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Here we are again, the last week of Maine’s 2015 firearms deer season, and it’s a sure bet that a large percentage of hunters have yet to fill their tags. It has been a disappointing season thus far, with warm temperatures and a lackluster “rut” that seems to have gotten off to a slow start and then fizzled out altogether. Add an abundance of forage (mostly acorns) and much shorter days and you have the perfect recipe for a low harvest. When conditions favor the deer (warm, lots of food, no rut and therefore no reason for them to move around) it’s all but certain that hunters will have few opportunities.
With all that in mind, there are still a few positives for hunters to consider. For one thing, deer have no choice but to be in the woods – it’s where they live, feed, breed and sleep – which means they are out there . . . somewhere. It’s up to the intrepid sportsman to figure out where the animals are spending their daylight hours, get there undetected and be on hand when they decide to get up and move around.
The glitch is that when deer are comfortable, with warm temperatures and plenty of food, they have no need to run around the woods as much as they would if it was cold and forage was scarce. When they do move it has to be during legal shooting time, which is an increasingly smaller window each day. This week, for example, the window of opportunity is open only from 6:13 a.m. till around 4:30 p.m. We’ve lost precious hours of daylight since the season opened in September, and it’s only going to get worse.
The solution, then, is simple enough: Head for the woods early, stay all day and don’t come out till the law says you must.
Most hunters find it difficult to sit in one place all day, but there are other options. Split the day into two-hour increments, hunting in one area at dawn, another at 9 a.m., etc., so that you can be in the woods all day but not become bored staring at the same empty scenery. When I have faith in a spot where I’ve seen deer before, have found fresh tracks recently and know that there are good feeding and bedding areas nearby I have no problem sitting all day, but the last thing on my list is to head for home. I can become bored, tired or discouraged just like anyone else, but my feet lead me deeper into the woods, not back to the truck.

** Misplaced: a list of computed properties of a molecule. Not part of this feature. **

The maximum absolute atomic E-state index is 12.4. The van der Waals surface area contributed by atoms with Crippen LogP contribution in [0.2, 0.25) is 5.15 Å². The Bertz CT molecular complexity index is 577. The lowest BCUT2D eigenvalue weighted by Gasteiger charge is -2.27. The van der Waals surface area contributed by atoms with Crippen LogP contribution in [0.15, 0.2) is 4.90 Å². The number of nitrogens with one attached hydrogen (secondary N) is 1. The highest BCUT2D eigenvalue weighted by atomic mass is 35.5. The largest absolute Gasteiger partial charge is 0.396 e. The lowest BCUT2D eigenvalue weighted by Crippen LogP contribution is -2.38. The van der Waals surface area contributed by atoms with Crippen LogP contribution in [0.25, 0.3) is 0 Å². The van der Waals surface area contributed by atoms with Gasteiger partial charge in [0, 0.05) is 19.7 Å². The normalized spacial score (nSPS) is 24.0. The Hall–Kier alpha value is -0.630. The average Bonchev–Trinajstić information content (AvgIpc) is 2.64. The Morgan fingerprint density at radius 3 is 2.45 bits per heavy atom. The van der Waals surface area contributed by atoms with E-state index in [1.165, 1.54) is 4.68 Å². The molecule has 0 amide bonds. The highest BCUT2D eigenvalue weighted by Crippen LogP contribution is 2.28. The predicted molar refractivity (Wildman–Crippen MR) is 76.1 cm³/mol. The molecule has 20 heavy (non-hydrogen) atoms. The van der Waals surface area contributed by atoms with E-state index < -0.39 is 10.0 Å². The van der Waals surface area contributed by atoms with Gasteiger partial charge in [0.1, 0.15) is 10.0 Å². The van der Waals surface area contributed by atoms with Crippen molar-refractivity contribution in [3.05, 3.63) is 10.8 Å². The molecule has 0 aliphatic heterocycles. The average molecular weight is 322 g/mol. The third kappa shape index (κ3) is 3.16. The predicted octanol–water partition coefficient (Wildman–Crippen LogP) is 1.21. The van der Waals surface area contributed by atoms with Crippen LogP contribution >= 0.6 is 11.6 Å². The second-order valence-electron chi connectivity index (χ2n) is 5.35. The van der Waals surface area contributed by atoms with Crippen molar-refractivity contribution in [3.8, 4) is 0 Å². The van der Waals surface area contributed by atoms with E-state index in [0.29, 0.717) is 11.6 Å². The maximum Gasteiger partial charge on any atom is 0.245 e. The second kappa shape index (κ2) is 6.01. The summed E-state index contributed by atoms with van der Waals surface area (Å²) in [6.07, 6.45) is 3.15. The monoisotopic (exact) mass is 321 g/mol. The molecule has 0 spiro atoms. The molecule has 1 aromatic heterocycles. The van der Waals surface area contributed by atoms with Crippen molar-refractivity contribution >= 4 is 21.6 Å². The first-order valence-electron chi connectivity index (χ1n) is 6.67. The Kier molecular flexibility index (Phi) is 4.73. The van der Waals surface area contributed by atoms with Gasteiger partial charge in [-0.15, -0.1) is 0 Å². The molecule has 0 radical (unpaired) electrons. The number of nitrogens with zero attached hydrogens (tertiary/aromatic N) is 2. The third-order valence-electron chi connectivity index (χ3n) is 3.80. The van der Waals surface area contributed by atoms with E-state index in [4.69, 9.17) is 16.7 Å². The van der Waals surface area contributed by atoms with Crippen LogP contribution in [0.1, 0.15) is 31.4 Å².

Bring food, water and snacks so that you can spend all day in the woods. There shouldn’t be any inclement weather this week but if it rains bring an umbrella or wear rain gear; if it snows, dress for it. Carry hand warmers and extra clothing so you can beat any weather pattern that may develop. Remember that the deer are out there and you must be, too, if you expect to put your tag on one this season.
During long days in the woods I find the most useful tool to be a good set of binoculars. I can spend quite a bit of time scanning the distant wood line, watching birds and squirrels, or otherwise keeping an eye on my surroundings, checking out all the things that look like a deer but, alas, are not. I’ll rest my eyes for a while, and then begin scanning again, moving slowly so as not to alert any incoming deer and making sure that I check and discount anything that even remotely resembles a whitetail (or any part thereof). I may spend half an hour examining a beech leaf that looks like a deer’s ear twitching in the wind, and most often it turns out to be – a beech leaf! However, I’m occupied, keeping busy and staying where I belong, which is 90 percent of successful deer hunting.
If I’ve done my scouting (remember those October bird and squirrel hunts?) I should have picked a good spot where I’d found the most fresh sign. That alone will keep my interest up because I know deer have been in the area before and, if luck is with me, they’ll be back again sometime before the end of the season.
Another important factor to keep in mind this week that, aside from opening week, Thanksgiving week is the busiest period of the firearms deer season. Most hunters will take this week off from work because it will cost them only 2 ½ days of vacation time if their employer gives them Thursday and Friday off for the holiday. Many hunters will be in the woods Thursday morning and again on Friday and Saturday, so it makes sense to be out there ahead of the crowd and wait for them to push a deer your way.
Remember, too, that hunters will be entering and leaving the woods at daybreak, noon and in late afternoon, which means there are at least six different periods when deer will be avoiding hunters. Get in early and stay late to take advantage of all that heavy traffic.
Fortunately, after more than 50 years of deer hunting I’ve learned how to be patient and optimistic. I’ve bumped into deer at dawn, at lunch time, at 2 p.m. and dusk, in fact at all hours of the day, and those memories keep me going when common sense, logic and the weather report indicate that I should be at home sitting by the fire. To be a successful hunter one must hunt – all day, every day, regardless of weather conditions. I’ve killed a few deer on bright, sunny, warm, comfortable days but, truth be told, most of my tags were filled on days when only a real numbskull would even be outdoors. Pouring rain, cold, wind, snow, frost and dry, crunchy leaves underfoot are not fun from a hunter’s viewpoint, but they make deer move, and that’s what matters most.
This is the final week for firearms deer hunting – make the most of it!

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